I use hachiya not
to describe one
variety, but more
as a descriptor
of varieties that, when soft, you
can stick a straw in and suck out
the insides. Dried persimmons, or
hoshigaki, hanging outside, are a
staple at my house.
Ice Cream Banana
A few years ago, the Four
Seasons chef and I were
unloading my truck at the
resort to set up a display,
heavy on bananas, for a
special function. A little boy
and his father came by, and the boy
was excited to see so many bananas
on the stalk. He said, “Daddy, I want a
blue banana,” to which the father replied,
“There is no such thing, son.” I showed
them a hand of blue javas.
relative, and just about
the only fruit that’s
indigenous to Hawaii,
the ohelo, in the wild, is often confused
with other inedible berries. The good
news is that you will eventually be able
to buy plants from an Oregon nursery
or request them from the germplasm
repository in Corvallis, Ore., or Hilo, where
extensive variety trials are underway.
could be called
as sweet. It has a pleasant sweet/
tart flavor. As a staple in Kerala,
Karnataka and Tamil Nadu states,
the juice is added to morning curd,
sometimes in tea, and with curd/
yogurt at dinner, or simply enjoyed as
a juice. Innovative chefs in Goa might
make reductions and coulis and a
host of different sauces.
This has to be in the top
10 of all the fruit I play
with and enjoy eating,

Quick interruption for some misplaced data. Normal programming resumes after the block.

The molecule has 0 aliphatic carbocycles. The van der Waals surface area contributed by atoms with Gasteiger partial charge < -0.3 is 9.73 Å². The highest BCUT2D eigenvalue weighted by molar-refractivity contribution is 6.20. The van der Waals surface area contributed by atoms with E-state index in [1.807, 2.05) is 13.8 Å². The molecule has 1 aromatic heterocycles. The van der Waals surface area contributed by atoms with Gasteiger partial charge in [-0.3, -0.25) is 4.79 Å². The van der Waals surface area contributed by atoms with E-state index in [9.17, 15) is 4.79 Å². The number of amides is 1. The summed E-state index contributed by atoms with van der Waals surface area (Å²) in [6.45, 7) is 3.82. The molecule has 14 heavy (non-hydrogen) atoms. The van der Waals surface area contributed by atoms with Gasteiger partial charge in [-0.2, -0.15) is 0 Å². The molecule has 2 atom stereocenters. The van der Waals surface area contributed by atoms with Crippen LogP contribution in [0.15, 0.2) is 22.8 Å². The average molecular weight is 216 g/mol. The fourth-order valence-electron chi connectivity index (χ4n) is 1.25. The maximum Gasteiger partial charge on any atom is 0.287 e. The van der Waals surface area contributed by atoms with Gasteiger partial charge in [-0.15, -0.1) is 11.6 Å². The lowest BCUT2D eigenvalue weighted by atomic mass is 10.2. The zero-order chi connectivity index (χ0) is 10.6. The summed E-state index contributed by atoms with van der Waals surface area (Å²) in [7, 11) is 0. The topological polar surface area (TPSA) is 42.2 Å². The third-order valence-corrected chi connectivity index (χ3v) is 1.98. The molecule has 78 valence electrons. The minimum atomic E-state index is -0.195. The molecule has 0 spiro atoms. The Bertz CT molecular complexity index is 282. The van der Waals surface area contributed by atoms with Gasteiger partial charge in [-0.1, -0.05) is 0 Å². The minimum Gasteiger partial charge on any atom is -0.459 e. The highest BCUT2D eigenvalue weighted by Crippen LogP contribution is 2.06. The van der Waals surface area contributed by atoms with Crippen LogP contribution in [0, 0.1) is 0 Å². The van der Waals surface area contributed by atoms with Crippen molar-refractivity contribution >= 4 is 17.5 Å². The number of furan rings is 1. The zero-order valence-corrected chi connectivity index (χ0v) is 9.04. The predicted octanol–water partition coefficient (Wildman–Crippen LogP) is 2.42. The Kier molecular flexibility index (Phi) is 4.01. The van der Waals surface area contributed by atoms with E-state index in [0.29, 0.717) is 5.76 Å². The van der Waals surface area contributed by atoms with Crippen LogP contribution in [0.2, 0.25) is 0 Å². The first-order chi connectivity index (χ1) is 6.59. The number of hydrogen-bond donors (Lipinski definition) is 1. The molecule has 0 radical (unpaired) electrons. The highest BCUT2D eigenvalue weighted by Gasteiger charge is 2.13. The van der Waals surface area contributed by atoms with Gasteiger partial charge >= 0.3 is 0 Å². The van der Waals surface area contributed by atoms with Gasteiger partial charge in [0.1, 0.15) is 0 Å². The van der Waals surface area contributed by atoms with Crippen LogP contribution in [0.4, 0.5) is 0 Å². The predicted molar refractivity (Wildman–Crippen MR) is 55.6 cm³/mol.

with some varieties
having the capability
to become truly world-
class fruit. Paulista is
one of them, and it’s
hard to describe the taste. It’s not
simply Concord grape-like. It also
depends on how you bite into the
skin and how much tannin you get.
This “bush tucker”
from Down Under is a great little berry
that does well in tropical environments
where we can’t grow many other berries.
Nanka Better known as jackfruit, nanka has to be one of the most underutilized fruits outside India. In the West, we have just barely begun to scratch the surface of what can be done with it.
Lulo or Naranjilla
Lulo, Colombian for naranjilla,
was popularized in Kona by
a coffee farmer. There have
been a number of adoptions
by chefs who use the fruit in
a wide variety of dishes.
I like this better than rambutan. It’s much harder to grow, especially
in dry locations, such as Kona, but the taste is more intense
and sweet. This is one of my favorites to take into grade-school
classrooms. I bring a big burlap coffee bag filled with 30 or 40
different fruits, depending on the number of kids in the class. They
each get to pick one out of the bag to eat and talk about. The expressions when
they grab the soft rubbery spikes of pulasan are classic.